I also like the Morpheus for its uncommon double blade shape.

The Aviator in a natural wood is both modern and organic.

And the Axis comes in a ceiling hugging version which, in white on a white ceiling plane, will slip out of view.

I have literally thousands of products at my fingertips--if you are craving a modern space but don't how to go about it, give me a call!
Happy designing!

Monday, March 4, 2019

Famous Homes: Villa Necchi Campiglio

If you saw director Luca Guadagnino's 2009 film "Io Sono Amore" ("I Am Love") starring Tilda Swinton (Guadagnino also directed the phenomenal "Call Me By Your Name" in 2017), you have seen our next home in our continuing Famous Homes series (previously here).

The Villa Necchi Campiglio in Milan was designed by Piero Portaluppi and built between 1932 and 1935 for sisters Gigina and Nedda Necchi (heiresses to a sewing machine empire), and Gigina’s husband, Angelo Campiglio. The design of the house represented the world's expanding interest in Modernism. Keep in mind that the Modernist Bauhaus school closed in 1933 because of Nazi opposition, but on the other side of the coin, the Villa Necchi Campiglio was designed and built during the height of Italy's rising Fascism which of course greatly influenced architecture. The dedication to clean lines and severity led to unadorned monuments, like the Palazzo della Civiltà Italiana on the outskirts of Rome, and the Santa Maria Novella train station in Florence. In fact, in 1943, the Villa became a headquarters for the Fascist Republican Party, while the family repaired to the countryside.

After the war, the family decided to refurbish the house and employed Tomaso Buzzi to bring in furniture and furnishings that reflected a resurgent interest in antiques from the 18th and 19th centuries. Unfortunately, this developed a schism in the spirit of the house. One of my design mottoes, seen to the right, is "Contrast brings interest," but contrast used judiciously and not haphazard. The Villa Necchi Campiglio does not feel like fertile ground for the kind of overwrought lighting fixtures and large, ornate fireplace surrounds that still burden the house. But one can still see the bones of the house in the marvelous steel doors, the geometric panels on the staircase, and the restrained use of inlaid rosewood. And a few pieces of original furniture by modernist designer Guglielmo Ulrich are peppered about.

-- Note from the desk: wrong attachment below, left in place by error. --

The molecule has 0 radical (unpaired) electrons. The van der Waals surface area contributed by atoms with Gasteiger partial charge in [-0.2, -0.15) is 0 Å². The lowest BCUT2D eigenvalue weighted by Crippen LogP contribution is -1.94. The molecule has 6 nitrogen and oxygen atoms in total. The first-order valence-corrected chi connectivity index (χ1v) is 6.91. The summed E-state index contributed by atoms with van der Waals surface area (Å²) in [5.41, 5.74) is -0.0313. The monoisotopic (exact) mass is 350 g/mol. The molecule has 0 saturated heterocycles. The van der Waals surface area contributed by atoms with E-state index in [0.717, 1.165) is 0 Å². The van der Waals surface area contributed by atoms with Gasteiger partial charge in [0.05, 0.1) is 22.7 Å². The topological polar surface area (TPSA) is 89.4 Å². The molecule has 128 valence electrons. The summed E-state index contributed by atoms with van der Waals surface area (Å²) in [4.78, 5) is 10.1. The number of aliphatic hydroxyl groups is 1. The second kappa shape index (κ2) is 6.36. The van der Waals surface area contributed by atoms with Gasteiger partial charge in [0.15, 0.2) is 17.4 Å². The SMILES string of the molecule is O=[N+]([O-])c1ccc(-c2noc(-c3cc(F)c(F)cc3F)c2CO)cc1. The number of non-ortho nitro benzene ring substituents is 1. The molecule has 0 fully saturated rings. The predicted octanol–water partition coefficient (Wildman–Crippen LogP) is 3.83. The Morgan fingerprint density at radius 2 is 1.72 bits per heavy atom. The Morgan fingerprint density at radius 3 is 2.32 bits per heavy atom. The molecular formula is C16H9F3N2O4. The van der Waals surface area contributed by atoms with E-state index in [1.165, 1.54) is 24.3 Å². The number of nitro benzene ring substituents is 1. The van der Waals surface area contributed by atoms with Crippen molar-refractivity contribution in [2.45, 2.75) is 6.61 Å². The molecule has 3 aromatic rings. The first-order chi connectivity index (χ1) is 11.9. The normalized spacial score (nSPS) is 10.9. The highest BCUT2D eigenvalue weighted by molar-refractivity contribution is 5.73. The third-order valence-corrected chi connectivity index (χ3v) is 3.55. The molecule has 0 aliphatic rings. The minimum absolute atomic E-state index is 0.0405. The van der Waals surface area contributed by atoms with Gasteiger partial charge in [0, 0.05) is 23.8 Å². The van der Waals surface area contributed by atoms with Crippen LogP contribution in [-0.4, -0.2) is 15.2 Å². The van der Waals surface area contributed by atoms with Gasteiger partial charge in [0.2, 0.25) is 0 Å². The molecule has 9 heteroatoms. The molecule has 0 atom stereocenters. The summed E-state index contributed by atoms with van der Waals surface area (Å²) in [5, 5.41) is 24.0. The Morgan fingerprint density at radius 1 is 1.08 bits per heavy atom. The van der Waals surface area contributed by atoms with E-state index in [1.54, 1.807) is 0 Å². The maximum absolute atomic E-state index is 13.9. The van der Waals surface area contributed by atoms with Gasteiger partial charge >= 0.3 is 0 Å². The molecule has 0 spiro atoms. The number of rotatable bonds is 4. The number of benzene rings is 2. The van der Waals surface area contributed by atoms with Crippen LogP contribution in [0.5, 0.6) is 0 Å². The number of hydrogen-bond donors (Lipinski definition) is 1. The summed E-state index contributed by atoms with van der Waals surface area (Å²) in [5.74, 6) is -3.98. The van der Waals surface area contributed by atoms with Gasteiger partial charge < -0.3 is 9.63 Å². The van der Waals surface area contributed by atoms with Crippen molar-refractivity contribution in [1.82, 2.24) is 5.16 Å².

Villa Necchi Campiglio has been open to the public as a museum since 2008. Gigina, who lived longer than her sister and husband and never had any children, died in 2001 at age 99 and bequeathed the house to Italy’s national trust for restoring and preserving historical buildings. The house is open for tours...if you are going to be in Milan, click here for information about the house and how to visit it!

And as I mentioned above, the film "I Am Love" was set at the Villa.

Happy designing!